Well, we didn't see that coming. Surely you didn't either. Although the Ellison Medical Foundation has yet to make a formal announcement, on November 4 , 2013, Executive Director Kevin Lee confirmed — via private correspondence with IP editors — that the foundation is pulling up stakes and getting out of medical philanthropy. "The foundation's board of directors (that is, Larry Ellison) recently made the decision to move in a different direction, and to use the foundation as a vehicle for other (non-biomedical research-related) philanthropy," says Lee. "I wish I had other news for you."
Our interest was piqued when we read this dark horse article published by the University of Georgia — a complete bolt from the blue claiming that, after 15 years of supporting research into aging-related conditions, Ellison's well was drying up. It was pursuing another direction. "The Foundation will no longer be accepting new applications for New and Senior Scholar awards in Aging, Neuroscience, or other biomedical research topics," the article notes. "All currently funded awards will continue to be honored under all the terms and conditions established..."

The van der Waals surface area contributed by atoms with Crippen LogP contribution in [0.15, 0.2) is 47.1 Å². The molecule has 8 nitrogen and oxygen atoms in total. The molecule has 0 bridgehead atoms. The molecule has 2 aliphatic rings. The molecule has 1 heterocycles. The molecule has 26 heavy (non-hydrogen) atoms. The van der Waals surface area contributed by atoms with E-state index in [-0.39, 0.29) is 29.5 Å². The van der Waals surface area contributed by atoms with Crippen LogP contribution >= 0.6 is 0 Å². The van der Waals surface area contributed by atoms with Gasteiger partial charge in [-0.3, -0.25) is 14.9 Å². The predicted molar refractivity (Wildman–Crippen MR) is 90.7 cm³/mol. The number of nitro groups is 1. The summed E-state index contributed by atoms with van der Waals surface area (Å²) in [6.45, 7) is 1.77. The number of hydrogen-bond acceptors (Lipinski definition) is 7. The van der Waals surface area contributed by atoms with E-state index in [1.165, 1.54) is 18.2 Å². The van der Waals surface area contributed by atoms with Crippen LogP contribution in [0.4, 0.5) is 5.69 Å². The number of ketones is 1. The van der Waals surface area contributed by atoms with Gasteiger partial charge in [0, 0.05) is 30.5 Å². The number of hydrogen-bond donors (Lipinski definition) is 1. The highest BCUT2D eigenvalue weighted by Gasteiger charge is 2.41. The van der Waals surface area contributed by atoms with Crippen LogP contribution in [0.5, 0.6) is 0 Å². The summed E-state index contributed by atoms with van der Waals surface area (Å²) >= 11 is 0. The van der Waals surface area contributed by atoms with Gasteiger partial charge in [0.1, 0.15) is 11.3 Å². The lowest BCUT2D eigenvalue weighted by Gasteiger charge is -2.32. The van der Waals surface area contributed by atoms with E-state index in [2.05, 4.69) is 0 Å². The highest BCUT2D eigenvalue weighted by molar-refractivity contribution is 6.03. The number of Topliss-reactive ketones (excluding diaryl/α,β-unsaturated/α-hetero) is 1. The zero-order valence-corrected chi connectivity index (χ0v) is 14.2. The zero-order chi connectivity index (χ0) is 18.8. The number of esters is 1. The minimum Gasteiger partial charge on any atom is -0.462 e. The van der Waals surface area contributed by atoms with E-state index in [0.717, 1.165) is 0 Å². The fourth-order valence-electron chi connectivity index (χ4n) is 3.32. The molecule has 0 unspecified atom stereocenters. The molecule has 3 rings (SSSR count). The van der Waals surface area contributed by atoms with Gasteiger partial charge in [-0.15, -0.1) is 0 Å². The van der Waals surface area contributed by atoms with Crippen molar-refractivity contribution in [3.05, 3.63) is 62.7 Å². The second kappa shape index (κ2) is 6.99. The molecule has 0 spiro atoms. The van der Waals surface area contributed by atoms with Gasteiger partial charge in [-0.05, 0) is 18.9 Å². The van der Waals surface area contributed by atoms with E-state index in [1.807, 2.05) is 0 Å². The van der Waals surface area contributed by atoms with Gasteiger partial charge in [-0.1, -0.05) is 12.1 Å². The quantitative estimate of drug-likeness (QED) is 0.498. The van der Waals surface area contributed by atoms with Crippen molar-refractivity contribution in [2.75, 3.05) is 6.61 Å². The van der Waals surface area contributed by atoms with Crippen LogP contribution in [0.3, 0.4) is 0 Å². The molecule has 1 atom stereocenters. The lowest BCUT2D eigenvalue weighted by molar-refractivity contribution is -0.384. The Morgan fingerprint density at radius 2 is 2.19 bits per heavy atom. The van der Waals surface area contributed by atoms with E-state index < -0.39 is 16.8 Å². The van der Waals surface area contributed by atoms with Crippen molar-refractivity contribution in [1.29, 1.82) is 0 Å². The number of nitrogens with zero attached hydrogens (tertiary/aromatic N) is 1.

Yowza, we said, when we received confirmation. Why so sudden, and why still completely unannounced on Ellison's website? Often, philanthropies will give you months, if not years, of warning — such as the slow decline of a formerly active grantmaking area, a formal notice posted well before the start of a new grant cycle — but with Ellison, there was nothing. Not even a "don't let the door hit you on the way out." And yet, if you poke around a bit, you can find inklings of the foundation's real fly-by-the-seat-of-its-pants mentality, inklings of how its embrace-the-risk mentality may have detracted from its ability to sustain itself.
For starters, despite the fact that he signed the Giving Pledge, Larry Ellison was always seen as a loose cannon by the philanthropic community. He levied his ownership of a Hawaiian island as collateral for personal debt, for goodness' sake. He seemed, well, a little eccentric, too, declaring a war on death as he did. Also, Ellison was notorious for making big awards to support risky, out-there science. Although the foundation promised to be patient, supporting scientists on the long road to big breakthroughs — maybe the board just got tired of waiting. Who could blame them? Philanthropy isn't for everyone. It can often take decades for constant support to pay off.
In the end, we may never know the real reasons behind Ellison's sudden stop, but we can surely express our wonderment and disappointment that such a promising foundation has given up the fight.